Senator candidates debate in local forum amid cheers and jeers

Gonzalez, Guerrero discuss issues of taxes, environment, childcare and housing ahead of June 4 special election.


Denny Cristales | Signal Tribune

Thirty-third District state Senator candidates, Lena Gonzalez and Jack Guerrero, debated Monday night at Veterans Park during a candidate forum to discuss issues related to taxes, climate change, childcare and housing– among other issues. The forum, hosted by the Wrigley Association, allowed residents to learn about the candidates’ stances on certain policies ahead of the June 4 special election.

The following is Part 1 of this story. Part 2 is available here.

If Monday’s impassioned, full-house crowd at Veterans Park for a candidate forum was any indication of local voters’ mindsets heading into the June 4 special election for a new state Senator, then the stakes couldn’t be higher.

The Wrigley Association hosted a debate between the two candidates vying for the 33rd District state Senator position, previously occupied by current California Insurance Commissioner Ricardo Lara.

Voters will choose between candidates Lena Gonzalez, 1st-district Long Beach councilmember, and Jack Guerrero, Cudahy councilmember, to represent the areas of Cudahy, Bell, Bell Gardens, Lynwood, Maywood, Signal Hill, Paramount, South Gate, Vernon, Walnut Park, Huntington Park and most of Long Beach, with portions of the cities of Lakewood and Los Angeles– per the website.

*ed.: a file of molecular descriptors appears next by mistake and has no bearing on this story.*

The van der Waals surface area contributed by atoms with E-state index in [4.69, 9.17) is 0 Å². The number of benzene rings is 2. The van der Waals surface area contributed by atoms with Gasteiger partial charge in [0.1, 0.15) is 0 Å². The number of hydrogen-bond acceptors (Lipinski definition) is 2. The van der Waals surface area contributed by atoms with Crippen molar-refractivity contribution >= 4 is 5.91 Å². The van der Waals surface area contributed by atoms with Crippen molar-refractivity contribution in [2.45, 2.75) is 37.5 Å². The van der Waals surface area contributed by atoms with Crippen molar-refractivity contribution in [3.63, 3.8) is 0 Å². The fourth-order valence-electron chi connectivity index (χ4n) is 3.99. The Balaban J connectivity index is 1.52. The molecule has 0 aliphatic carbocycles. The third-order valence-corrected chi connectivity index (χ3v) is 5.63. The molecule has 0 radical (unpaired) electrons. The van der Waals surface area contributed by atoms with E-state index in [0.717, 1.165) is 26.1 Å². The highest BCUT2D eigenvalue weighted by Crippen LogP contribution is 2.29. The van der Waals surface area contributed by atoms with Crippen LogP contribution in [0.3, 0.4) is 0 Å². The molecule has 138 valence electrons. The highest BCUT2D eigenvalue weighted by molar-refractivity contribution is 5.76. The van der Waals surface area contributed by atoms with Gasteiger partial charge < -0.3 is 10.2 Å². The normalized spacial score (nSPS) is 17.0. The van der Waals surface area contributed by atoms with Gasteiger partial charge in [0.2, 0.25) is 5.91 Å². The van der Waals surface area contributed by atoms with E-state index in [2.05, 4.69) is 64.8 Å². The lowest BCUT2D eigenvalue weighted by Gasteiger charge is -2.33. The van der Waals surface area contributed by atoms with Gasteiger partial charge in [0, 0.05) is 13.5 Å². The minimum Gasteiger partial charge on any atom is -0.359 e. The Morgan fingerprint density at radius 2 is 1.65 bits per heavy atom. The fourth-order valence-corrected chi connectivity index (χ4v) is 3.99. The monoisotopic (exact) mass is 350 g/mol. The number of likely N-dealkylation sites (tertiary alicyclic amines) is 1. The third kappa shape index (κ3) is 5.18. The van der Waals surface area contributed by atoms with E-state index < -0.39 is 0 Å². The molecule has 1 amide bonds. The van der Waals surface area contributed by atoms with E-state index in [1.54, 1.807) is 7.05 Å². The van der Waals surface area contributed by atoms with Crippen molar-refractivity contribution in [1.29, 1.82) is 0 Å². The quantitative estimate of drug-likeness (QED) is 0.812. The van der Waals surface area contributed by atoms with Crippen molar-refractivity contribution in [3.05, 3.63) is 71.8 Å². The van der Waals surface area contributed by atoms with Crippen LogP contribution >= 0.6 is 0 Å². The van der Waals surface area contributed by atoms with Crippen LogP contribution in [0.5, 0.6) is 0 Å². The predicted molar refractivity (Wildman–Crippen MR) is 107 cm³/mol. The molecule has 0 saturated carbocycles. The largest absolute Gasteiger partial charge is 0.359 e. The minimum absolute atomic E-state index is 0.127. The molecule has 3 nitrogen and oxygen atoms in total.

The forum on Monday, May 6, featured the two candidates, a plethora of supporters for both potential Senators and members of the Wrigley Association. Alan Burks, president and director of architecture at Environ Architecture Inc., was the moderator for the event and directed audience questions via notecards to the candidates.

The candidates made their opening remarks– Guerrero presenting himself first upon winning a coin flip– and soon Burk shared questions from the audience, the first of which inquired about the candidates’ stances on gas tax.

Gonzalez answered first, admitting that she is supportive of gas tax, despite its “divisive” reputation with residents, because the money helps support infrastructure.

“We know that there are 380 bridges that will be done or completed in the next year because of this gas tax,” she said. “[…] It’s more complicated in California. We’re a high cost-of-living state. But not only that, we pay for a little bit more because we do things like refining our oil to reduce smog emissions. Is that so bad, that we have to pay 26 extra cents because we want to deter these emissions? No, I don’t think it’s bad. […] I think it’s an important tax for us to do.”

Guerrero retorted, saying that transportation infrastructure “is absolutely imperative,” but that the issue isn’t a matter of a lack of funding, but rather a “mismanagement” of said funds.

“What we’re doing is basically feeding the beast on mismanagement and big government that is purposely diverting funds that they were required to implement for development and infrastructure,” he said. “I also think that the gas tax is very regressive, as I mentioned at the outset. In fact, it’s the second highest in the entire state of California. And it’s poor people and working people, like those that I represent in the city of Cudahy as a councilmember, who bear the greatest brunt when they have to drive to work, when they have to feed their family and make ends meet.”

In regard to climate change, Guerrero said he is aware of the impacts of long-term mistreatment of the environment, but said that current California policies that aim to rectify the problem have “deleterious consequences for poor people.”